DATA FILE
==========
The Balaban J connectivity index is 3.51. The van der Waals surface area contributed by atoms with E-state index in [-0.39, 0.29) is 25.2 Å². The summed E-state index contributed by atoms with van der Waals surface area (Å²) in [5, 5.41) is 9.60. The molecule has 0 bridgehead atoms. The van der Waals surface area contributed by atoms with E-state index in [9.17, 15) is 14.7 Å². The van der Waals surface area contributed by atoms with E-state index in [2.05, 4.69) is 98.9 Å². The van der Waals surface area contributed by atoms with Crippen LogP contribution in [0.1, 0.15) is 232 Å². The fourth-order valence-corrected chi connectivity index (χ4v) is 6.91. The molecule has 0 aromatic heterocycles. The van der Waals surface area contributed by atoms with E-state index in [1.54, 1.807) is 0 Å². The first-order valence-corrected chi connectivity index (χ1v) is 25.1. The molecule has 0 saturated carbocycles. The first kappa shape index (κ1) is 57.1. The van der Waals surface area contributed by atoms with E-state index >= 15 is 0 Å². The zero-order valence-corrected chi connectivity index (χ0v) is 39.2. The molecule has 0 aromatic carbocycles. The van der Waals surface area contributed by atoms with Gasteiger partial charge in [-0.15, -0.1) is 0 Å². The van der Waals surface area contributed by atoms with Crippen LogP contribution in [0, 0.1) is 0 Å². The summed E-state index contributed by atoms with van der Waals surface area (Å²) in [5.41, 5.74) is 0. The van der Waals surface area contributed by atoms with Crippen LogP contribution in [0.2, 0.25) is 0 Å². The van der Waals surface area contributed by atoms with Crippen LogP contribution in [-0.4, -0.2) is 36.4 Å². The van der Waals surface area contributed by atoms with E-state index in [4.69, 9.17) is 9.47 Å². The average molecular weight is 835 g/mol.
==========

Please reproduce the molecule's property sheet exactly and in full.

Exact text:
The Balaban J connectivity index is 3.51. The van der Waals surface area contributed by atoms with E-state index in [-0.39, 0.29) is 25.2 Å². The summed E-state index contributed by atoms with van der Waals surface area (Å²) in [5, 5.41) is 9.60. The molecule has 0 bridgehead atoms. The van der Waals surface area contributed by atoms with E-state index in [9.17, 15) is 14.7 Å². The van der Waals surface area contributed by atoms with E-state index in [2.05, 4.69) is 98.9 Å². The van der Waals surface area contributed by atoms with Crippen LogP contribution in [0.1, 0.15) is 232 Å². The fourth-order valence-corrected chi connectivity index (χ4v) is 6.91. The molecule has 0 aromatic heterocycles. The van der Waals surface area contributed by atoms with E-state index in [1.54, 1.807) is 0 Å². The first-order valence-corrected chi connectivity index (χ1v) is 25.1. The molecule has 0 saturated carbocycles. The first kappa shape index (κ1) is 57.1. The van der Waals surface area contributed by atoms with E-state index >= 15 is 0 Å². The zero-order valence-corrected chi connectivity index (χ0v) is 39.2. The molecule has 0 aromatic carbocycles. The van der Waals surface area contributed by atoms with Gasteiger partial charge in [-0.15, -0.1) is 0 Å². The van der Waals surface area contributed by atoms with Crippen LogP contribution in [0, 0.1) is 0 Å². The summed E-state index contributed by atoms with van der Waals surface area (Å²) in [5.41, 5.74) is 0. The van der Waals surface area contributed by atoms with Crippen LogP contribution in [0.2, 0.25) is 0 Å². The van der Waals surface area contributed by atoms with Crippen LogP contribution in [-0.4, -0.2) is 36.4 Å². The van der Waals surface area contributed by atoms with E-state index in [4.69, 9.17) is 9.47 Å². The average molecular weight is 835 g/mol.